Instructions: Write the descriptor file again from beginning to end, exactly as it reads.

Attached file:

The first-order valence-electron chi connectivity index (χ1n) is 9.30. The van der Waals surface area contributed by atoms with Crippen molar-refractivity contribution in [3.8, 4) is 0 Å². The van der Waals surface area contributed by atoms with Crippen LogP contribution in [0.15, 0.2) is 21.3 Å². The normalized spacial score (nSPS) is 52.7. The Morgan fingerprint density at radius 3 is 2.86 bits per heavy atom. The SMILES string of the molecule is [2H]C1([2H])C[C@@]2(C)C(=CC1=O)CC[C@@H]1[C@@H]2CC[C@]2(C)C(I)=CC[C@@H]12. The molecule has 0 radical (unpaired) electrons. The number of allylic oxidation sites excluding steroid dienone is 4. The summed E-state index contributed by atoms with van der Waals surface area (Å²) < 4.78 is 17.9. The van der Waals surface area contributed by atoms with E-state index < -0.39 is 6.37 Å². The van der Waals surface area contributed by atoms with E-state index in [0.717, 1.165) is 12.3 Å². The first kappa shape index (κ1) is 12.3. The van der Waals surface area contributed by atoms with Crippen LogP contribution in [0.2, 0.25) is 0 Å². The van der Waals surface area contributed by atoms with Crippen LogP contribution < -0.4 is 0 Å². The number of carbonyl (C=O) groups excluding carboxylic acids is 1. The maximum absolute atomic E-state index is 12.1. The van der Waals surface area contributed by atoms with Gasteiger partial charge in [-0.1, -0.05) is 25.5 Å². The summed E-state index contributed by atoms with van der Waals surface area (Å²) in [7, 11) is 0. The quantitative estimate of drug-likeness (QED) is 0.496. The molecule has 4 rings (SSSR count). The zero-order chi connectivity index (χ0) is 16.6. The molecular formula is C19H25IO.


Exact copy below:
The first-order valence-electron chi connectivity index (χ1n) is 9.30. The van der Waals surface area contributed by atoms with Crippen molar-refractivity contribution in [3.8, 4) is 0 Å². The van der Waals surface area contributed by atoms with Crippen LogP contribution in [0.15, 0.2) is 21.3 Å². The normalized spacial score (nSPS) is 52.7. The Morgan fingerprint density at radius 3 is 2.86 bits per heavy atom. The SMILES string of the molecule is [2H]C1([2H])C[C@@]2(C)C(=CC1=O)CC[C@@H]1[C@@H]2CC[C@]2(C)C(I)=CC[C@@H]12. The molecule has 0 radical (unpaired) electrons. The number of allylic oxidation sites excluding steroid dienone is 4. The summed E-state index contributed by atoms with van der Waals surface area (Å²) < 4.78 is 17.9. The van der Waals surface area contributed by atoms with E-state index < -0.39 is 6.37 Å². The van der Waals surface area contributed by atoms with E-state index in [0.717, 1.165) is 12.3 Å². The first kappa shape index (κ1) is 12.3. The van der Waals surface area contributed by atoms with Crippen LogP contribution in [0.2, 0.25) is 0 Å². The van der Waals surface area contributed by atoms with Crippen LogP contribution < -0.4 is 0 Å². The number of carbonyl (C=O) groups excluding carboxylic acids is 1. The maximum absolute atomic E-state index is 12.1. The van der Waals surface area contributed by atoms with Gasteiger partial charge in [-0.1, -0.05) is 25.5 Å². The summed E-state index contributed by atoms with van der Waals surface area (Å²) in [7, 11) is 0. The quantitative estimate of drug-likeness (QED) is 0.496. The molecule has 4 rings (SSSR count). The zero-order chi connectivity index (χ0) is 16.6. The molecular formula is C19H25IO.